An interesting problem, and some highly interesting reads when you lay out the entire sequence of mass-land combat in D&D. The truth is, there were no rules even intended for mass combat in fantasy D&D until Swords & Spells, and later Battlesystem, and these were only limited successes at best. OD&D hinted at an endgame that wasn't really ever there in the first place.

(Special thanks to James & Jervis for recently getting the 1972 Gygax letter on fantasy wargaming posted on Grognardia, which jogged my thought process a bit more on this subject.)

13 comments:

  1. Interesting observations.

    For what it’s worth, I never really saw the endgame as consisting of many battles. More politics, development, management, business, sending lower-level adventurers on quests, etc.

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  2. As Robert posted: I think the "endgame" is much more than simply mass combat, regardless of what Mentzer's Companion rules might say (the only way to become a viscount or duke is by conquest? what about political marriages, usurpation, and assassination?).

    That being said, I agree with your observations and ask, well what do you want your game to be about? I prefer PCs to be "killable" by squads of nameless pikemen...that is the reality of field warfare. PCs may be "superheroic" but they are not superhuman; at least not in MY games.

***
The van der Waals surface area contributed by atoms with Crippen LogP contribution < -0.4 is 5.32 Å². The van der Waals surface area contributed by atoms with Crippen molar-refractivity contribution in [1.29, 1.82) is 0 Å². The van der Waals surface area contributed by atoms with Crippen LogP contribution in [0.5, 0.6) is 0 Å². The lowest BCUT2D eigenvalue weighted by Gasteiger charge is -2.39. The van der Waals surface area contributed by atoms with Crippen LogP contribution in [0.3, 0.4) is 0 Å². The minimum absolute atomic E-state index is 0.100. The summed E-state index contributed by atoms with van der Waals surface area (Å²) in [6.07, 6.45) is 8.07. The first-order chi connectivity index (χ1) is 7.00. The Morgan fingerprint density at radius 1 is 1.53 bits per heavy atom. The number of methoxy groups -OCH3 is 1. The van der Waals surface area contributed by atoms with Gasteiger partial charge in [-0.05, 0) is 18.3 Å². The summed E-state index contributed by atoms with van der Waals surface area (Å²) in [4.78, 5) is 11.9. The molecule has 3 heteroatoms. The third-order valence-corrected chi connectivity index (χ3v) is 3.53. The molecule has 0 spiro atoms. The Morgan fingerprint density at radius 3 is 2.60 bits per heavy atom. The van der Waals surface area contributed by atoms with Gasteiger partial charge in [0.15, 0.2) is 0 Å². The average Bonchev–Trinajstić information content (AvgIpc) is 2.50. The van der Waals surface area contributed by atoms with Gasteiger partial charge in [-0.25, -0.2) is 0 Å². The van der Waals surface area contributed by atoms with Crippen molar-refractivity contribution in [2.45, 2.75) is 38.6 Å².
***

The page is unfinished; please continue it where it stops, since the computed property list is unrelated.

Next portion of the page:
I find the Swords and Spells approach to be the closest thing to a workable mass combat system that is INTERNALLY CONSISTENT with D&D rules as written. Unfortunately, the attempt to match it with the clunkier chainmail and the addition of chunkier tactics rules makes the thing a miasma, difficult to penetrate. I find the "seek out foes of your own station" rules in S&S to be excellent...allow your Theoden and Eowyn characters to LEAD the Rohirrim, but then FIGHT the Nazgul king. That's really the only way to make PCs heroic without being "superhuman."

    (and nope, not a fan of Mr. Niles)

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  3. A fascinating post. I hope you continue your investigations on this score.

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  4. I never put much stock into the 'endgame'. It is something in over 15 years of gaming I have done exactly once and only when we wanted to revisit old characters or change up the landscape of our world.